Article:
The Humphries started with about 10,000 bees and a queen, and with her laying about 2,000 eggs a day, the hives average about 40,000 - 50,000 bees per hive. They had unusual success for a first time set up – already harvesting seven gallons of honey from the spring nectar flow and splitting the hives for a second set of five on the other side of the ranch.

“I had been fascinated by bees for a long time,” Clay said. “They seem to do only good, like hummingbirds and butterflies. That type of creature, you just can’t get mad at them, can you? Besides, having bees in the ecosystem is just good for your property.”

Some of the honey was left for the bees, so they have a filled pantry for their winter nutrition needs. But even with this success, their bees face many challenges.

Starting in 2006, beekeepers began seeing high losses of 30-90 percent of their hives due to Colony Collapse Disorder - when the majority of worker bees in a colony disappear and leave behind a queen, plenty of food and a few nurse bees to care for the remaining immature bees and the queen. But without worker bees the hive is doomed.

Once thought to pose a major long term threat to bees, the reported cases have declined substantially over the last five years according to the Environmental Protection Agency in a April 2018 report.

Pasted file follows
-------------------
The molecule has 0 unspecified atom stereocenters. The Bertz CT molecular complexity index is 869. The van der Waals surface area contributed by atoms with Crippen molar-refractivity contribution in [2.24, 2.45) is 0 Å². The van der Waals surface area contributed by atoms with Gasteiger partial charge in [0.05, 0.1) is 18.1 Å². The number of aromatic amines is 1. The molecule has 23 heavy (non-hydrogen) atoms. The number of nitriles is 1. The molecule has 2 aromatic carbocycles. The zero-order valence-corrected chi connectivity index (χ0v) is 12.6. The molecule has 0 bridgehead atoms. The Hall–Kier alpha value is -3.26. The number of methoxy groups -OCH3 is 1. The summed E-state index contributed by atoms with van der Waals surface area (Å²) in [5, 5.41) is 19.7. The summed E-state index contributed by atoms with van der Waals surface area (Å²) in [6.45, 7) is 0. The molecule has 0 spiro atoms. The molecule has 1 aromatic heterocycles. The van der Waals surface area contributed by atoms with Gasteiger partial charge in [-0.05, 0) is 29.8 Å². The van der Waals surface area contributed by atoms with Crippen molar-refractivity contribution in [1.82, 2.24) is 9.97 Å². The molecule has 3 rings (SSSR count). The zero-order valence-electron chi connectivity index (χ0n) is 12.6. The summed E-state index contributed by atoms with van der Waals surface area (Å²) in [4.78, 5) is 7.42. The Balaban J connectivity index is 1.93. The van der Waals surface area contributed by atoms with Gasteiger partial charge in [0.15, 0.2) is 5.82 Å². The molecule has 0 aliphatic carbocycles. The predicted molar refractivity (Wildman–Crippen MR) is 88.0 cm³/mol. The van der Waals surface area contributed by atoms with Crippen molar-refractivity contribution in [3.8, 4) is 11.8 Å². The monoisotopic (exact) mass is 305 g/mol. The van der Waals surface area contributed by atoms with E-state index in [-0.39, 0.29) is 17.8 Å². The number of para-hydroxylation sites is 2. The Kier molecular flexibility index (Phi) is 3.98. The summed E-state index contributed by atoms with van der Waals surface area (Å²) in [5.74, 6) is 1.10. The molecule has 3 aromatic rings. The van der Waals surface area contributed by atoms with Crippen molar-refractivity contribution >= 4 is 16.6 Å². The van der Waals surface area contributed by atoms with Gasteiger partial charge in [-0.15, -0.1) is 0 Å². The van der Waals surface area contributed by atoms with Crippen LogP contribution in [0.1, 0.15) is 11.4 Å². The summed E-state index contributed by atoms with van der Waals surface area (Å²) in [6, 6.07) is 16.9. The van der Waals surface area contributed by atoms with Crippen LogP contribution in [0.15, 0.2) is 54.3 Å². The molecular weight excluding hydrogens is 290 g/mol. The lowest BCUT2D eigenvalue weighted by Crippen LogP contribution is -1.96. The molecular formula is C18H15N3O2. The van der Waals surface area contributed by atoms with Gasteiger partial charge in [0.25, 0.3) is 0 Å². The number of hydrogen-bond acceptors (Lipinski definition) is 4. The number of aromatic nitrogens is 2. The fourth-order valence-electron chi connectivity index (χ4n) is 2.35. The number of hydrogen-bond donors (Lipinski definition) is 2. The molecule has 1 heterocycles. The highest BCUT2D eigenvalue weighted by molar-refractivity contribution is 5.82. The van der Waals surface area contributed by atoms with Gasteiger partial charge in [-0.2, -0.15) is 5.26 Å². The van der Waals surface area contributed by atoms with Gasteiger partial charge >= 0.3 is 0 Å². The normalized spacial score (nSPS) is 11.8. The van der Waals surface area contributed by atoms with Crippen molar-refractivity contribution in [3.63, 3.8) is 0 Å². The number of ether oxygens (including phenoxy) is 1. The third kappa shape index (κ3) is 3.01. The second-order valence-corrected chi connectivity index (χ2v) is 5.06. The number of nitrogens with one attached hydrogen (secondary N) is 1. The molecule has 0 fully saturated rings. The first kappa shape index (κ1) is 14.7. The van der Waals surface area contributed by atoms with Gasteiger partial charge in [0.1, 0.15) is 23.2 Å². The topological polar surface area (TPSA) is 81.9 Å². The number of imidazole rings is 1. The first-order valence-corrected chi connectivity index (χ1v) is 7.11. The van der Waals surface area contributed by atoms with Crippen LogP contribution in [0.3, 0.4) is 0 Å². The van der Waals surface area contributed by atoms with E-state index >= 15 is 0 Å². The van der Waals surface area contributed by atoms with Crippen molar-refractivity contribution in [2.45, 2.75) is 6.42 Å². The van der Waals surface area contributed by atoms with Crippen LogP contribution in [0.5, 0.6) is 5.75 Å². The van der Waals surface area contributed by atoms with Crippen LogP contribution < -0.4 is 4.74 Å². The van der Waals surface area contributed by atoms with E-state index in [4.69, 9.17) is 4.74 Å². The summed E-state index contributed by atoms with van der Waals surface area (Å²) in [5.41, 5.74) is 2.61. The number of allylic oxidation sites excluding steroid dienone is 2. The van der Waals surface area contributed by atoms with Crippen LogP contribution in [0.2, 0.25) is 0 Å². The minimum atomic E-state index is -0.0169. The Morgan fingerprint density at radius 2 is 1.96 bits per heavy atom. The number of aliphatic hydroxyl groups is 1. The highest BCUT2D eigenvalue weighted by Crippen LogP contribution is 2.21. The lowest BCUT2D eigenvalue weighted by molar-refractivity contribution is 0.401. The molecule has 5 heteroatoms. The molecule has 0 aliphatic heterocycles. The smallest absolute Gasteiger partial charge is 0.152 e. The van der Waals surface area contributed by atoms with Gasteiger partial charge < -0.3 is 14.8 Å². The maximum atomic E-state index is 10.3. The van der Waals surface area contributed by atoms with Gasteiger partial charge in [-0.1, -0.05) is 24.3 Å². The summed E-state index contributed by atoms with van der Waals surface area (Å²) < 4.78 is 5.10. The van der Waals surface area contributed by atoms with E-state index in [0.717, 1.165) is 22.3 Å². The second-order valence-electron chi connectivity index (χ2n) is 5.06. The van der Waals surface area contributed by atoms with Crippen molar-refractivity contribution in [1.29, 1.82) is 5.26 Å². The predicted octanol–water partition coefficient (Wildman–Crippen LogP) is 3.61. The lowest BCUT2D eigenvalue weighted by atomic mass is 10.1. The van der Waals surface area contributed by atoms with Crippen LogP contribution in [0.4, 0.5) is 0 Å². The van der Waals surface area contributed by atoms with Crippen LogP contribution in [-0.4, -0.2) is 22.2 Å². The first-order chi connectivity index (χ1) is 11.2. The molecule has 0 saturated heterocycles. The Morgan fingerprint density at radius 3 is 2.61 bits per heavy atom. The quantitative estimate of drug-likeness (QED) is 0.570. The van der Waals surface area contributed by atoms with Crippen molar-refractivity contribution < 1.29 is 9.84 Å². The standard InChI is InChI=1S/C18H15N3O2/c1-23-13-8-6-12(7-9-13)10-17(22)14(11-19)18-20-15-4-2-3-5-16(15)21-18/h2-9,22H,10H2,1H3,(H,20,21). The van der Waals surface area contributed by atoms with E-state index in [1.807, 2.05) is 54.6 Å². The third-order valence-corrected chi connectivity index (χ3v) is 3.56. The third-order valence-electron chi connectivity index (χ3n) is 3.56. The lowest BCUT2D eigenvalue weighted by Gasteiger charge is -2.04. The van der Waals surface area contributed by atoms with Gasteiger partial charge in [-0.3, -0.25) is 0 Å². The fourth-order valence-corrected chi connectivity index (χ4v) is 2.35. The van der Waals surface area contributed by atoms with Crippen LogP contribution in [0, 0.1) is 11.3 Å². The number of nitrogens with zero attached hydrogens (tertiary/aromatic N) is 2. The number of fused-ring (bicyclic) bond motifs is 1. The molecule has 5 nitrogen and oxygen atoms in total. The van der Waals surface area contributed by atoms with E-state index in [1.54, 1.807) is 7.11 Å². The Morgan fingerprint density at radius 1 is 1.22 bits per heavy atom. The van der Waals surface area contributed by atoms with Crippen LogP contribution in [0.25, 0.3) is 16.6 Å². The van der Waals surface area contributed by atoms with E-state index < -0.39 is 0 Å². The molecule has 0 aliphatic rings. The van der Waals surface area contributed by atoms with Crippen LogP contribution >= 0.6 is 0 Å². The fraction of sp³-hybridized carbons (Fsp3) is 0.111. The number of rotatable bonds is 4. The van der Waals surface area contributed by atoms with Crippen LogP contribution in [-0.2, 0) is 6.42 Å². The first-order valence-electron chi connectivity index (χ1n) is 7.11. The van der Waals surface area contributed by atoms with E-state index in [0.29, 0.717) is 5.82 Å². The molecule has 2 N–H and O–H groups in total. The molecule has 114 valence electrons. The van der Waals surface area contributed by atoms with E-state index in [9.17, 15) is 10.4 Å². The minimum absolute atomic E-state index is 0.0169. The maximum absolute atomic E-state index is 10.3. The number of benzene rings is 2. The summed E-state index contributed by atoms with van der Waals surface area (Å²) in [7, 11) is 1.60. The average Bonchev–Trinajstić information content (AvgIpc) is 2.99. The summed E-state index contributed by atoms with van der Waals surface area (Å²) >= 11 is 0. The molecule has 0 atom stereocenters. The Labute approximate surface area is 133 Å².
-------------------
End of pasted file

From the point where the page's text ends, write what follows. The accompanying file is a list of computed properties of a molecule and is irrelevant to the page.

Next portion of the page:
Whereas the colony collapse disorder seems to have halted, bees and other pollinators still face a multitude of challenges in today’s environment.

Poor nutrition, pesticides, pathogens like Israeli Acute Paralysis virus and parasites like Asian Varroa mites, and parasites like the gut parasite Nosema, loss of habitat due to big scale agriculture all affect bee populations throughout the United States. In some places, like Texas excessive heat and drought further stress the hive.

The newest threat to the beekeeping industry is the illustrious Asian Giant Hornet, otherwise known as the Vespa Mandarinia. These hornets native to Japan and South Korea were discovered in fall 2019 in British Columbia, Canada, and in Washington State. Luckily it has not been discovered in Texas yet, but vigilance is necessary.


Pollinators such as bees are of vital importance to agriculture and for maintaining ecosystem health.

The insect is a specialized predator of honey bees in Asia. Because the Japanese honey bee co-evolved with the AGH, it has defensive behaviors that protect it from attack. However, the Japanese honey bee is not the same species used in the U.S. The European honey bee, the species used in the U.S., has no defense against the AGH. In a matter of hours, 15 to 30 AGH can kill a hive of honey bees containing 30,000 to 50,000 workers. The hornets then occupy the hive, kill the developing larvae and take this protein-rich meal to their nest.